Yesterday it became clear that, despite Viktor Orbán’s protestations, refugees will be coming to Hungary. Moreover, although the ministers of interior of Hungary, the Czech Republic, and Slovakia voted against the plan, the fourth country of the Visegrád4–Poland, on whose support Orbán counted–voted with the majority. Thus Orbán can no longer rely on a united front by the Visegrád4 countries.
Before the summit began Viktor Orbán gave a press conference in which he emphasized certain parts of the agenda that are close to his heart. According to the press release issued by the Hungarian prime minister’s office, “the most important issue [of the] EU summit is the protection of the Greek borders.” If Athens is unable to secure them, then Europe should be allowed to step in. If Greece’s borders cannot be defended, “he must obtain support [from the EU] to enable Hungary to enforce the Schengen Agreement.” And, he added, “if they do not support us in this effort, they should state clearly that the Schengen Agreement is no longer binding, and we should then organize a corridor through which migrants may reach Austria or Germany.”
I doubt that the matter of the Greek borders will be the most important issue at the summit. Although Donald Tusk also talked about strengthening the borders, he emphasized that this by itself will not solve the problem. And defending the borders of Greece, a country that is made up of an incredible number of inhabited islands (variously cited as between 166 and 227), is well nigh impossible. More important is support for the United Nations agencies that operate refugee camps in Syria and Turkey. One reason for the recent influx of people from Syrian and Turkish refugee camps is that, in the last few months, life in the camps became very hard due to a lack of food and other necessities of life. The UN can no longer provide adequate support due to a lack of money. Donald Tusk indicated to the prime ministers that this question “can no longer wait.” The member states will have to make financial sacrifices. The goal is to collect one billion euros for the United Nations World Food Program from the 28 member states.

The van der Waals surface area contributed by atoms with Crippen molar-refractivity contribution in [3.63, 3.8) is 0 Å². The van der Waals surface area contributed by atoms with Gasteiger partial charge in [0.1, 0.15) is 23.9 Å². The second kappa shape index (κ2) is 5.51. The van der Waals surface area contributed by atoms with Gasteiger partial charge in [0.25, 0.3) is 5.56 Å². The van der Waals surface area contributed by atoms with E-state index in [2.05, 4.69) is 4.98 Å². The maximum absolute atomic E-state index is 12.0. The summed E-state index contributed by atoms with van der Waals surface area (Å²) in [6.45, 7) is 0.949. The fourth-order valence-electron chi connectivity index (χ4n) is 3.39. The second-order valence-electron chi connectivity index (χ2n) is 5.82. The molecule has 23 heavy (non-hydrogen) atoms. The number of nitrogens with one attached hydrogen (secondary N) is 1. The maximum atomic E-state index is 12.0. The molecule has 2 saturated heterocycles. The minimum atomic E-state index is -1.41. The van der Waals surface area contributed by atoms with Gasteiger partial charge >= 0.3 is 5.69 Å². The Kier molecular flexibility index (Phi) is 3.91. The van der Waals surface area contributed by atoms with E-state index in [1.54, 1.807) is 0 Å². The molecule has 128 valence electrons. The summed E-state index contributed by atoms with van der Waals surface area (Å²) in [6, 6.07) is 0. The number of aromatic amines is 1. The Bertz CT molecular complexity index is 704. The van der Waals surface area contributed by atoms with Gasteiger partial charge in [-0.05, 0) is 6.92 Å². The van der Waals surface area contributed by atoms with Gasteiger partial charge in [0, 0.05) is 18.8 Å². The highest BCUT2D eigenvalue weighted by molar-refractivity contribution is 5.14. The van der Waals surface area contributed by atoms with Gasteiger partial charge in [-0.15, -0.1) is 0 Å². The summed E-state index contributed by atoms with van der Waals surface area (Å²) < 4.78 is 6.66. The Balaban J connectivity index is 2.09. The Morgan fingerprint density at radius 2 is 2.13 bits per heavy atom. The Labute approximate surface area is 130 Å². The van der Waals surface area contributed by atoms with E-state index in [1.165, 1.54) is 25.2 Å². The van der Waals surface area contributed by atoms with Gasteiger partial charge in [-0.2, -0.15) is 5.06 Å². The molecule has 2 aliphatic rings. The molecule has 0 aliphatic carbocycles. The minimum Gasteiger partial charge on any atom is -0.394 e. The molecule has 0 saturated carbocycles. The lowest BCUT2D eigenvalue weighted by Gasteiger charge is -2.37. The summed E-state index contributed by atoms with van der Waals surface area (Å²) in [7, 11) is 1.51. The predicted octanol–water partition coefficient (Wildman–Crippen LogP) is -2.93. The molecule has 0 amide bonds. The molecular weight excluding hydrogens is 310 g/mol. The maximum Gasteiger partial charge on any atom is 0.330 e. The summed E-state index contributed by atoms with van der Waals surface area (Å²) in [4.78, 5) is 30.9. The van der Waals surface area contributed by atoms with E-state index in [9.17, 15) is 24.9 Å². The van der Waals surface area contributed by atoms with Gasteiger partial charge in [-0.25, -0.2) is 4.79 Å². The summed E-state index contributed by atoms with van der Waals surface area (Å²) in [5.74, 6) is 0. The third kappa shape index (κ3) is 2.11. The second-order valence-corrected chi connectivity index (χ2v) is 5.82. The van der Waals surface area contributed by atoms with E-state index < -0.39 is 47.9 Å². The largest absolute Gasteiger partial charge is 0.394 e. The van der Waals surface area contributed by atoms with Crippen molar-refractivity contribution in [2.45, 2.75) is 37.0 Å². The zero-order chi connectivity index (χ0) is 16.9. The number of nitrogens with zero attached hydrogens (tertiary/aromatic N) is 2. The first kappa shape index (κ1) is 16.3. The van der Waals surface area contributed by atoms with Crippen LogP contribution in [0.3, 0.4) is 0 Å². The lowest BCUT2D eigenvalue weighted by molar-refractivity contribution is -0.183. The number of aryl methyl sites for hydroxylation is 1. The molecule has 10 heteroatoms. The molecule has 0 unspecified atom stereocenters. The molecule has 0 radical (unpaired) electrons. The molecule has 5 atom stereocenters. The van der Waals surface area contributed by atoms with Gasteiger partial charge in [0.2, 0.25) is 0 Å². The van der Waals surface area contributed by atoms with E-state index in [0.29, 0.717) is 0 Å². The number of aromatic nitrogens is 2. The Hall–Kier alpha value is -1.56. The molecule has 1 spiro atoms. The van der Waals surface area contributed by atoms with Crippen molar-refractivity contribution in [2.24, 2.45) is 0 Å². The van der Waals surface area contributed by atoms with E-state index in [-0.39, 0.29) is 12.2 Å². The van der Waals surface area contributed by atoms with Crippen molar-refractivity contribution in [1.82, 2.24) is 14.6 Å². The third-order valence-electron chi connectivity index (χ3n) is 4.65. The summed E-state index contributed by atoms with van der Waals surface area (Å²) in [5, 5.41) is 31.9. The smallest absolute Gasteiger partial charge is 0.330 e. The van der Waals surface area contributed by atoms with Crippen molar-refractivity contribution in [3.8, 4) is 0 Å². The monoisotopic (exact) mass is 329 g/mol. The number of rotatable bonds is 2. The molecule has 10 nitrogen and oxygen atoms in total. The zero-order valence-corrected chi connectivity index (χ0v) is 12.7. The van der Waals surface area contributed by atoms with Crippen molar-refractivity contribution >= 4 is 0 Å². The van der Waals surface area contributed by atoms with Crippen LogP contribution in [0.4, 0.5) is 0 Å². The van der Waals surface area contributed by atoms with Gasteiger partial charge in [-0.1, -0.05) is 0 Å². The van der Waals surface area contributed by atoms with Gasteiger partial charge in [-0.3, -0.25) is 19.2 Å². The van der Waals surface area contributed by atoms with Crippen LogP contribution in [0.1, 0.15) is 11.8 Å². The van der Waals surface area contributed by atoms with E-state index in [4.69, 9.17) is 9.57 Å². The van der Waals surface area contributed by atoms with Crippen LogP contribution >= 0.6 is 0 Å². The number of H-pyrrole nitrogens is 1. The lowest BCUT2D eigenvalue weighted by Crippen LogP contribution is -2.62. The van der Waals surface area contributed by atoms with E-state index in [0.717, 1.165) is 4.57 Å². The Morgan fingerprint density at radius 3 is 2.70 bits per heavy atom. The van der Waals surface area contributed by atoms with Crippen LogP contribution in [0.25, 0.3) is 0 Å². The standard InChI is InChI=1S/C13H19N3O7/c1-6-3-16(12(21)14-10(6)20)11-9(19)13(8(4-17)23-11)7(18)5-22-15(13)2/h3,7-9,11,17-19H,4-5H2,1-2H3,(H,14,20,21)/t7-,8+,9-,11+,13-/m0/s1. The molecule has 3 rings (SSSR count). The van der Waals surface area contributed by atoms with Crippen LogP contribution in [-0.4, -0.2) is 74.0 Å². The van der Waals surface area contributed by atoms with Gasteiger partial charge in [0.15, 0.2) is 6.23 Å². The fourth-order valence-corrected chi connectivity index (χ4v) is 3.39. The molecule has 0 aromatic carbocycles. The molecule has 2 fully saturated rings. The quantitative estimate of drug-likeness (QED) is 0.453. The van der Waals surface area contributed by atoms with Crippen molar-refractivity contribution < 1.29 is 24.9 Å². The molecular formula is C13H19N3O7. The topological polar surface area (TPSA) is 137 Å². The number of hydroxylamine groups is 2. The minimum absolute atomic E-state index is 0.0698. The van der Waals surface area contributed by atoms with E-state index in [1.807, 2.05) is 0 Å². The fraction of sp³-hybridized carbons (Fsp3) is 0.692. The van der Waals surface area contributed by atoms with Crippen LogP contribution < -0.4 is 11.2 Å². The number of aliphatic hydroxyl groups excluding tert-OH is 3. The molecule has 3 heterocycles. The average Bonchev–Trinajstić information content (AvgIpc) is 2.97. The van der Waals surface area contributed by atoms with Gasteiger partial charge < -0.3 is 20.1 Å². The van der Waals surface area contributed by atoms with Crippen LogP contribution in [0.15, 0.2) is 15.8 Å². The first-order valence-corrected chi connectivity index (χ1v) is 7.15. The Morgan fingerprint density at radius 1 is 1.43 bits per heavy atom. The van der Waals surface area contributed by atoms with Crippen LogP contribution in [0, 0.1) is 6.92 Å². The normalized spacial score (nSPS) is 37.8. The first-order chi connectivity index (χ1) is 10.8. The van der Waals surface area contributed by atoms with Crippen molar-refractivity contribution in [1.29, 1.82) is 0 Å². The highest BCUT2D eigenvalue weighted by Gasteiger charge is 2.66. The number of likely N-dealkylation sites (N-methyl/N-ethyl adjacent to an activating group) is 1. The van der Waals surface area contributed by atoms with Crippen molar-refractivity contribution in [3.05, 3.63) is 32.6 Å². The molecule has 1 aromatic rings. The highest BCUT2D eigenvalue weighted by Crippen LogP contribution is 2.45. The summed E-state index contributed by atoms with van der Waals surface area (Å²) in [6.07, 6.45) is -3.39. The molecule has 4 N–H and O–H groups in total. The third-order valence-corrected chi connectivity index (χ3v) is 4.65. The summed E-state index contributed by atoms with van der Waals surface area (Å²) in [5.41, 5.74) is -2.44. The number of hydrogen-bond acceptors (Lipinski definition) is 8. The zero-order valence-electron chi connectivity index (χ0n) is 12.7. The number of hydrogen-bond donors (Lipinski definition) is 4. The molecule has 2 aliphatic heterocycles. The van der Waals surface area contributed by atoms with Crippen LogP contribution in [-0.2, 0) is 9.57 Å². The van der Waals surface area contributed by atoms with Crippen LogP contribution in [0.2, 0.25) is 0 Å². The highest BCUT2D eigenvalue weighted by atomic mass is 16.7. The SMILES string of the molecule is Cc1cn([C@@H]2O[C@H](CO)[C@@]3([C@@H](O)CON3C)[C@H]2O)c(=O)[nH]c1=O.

Viktor Orbán also has his own six-point plan of action. (1) EU countries should offer help to Greece in defending its own borders. (2) Determination of asylum status should be determined outside of the Schengen borders. (3) The European Union should draw up a list of safe countries. (4) In order to gain additional monies each member state should raise its contribution to the EU budget by 1% while they should reduce their expenses by 1%. This would produce three billion euros. (5) Certain countries should create “special partnership agreements.” For example, such a partnership could be developed between Turkey and Russia. (6) The refugees should be distributed worldwide to ease the pressure on Europe.
Whether Orbán’s plan will be discussed is hard to tell. Commentators believe that Brussels should respond to these ideas, some of which, in my opinion, deserve consideration. It’s too bad that Viktor Orbán, instead of discussing a joint problem with the rest of the European Union, decided to build a fence by which he managed to alienate everybody. It may be too late for a constructive plan from Hungary.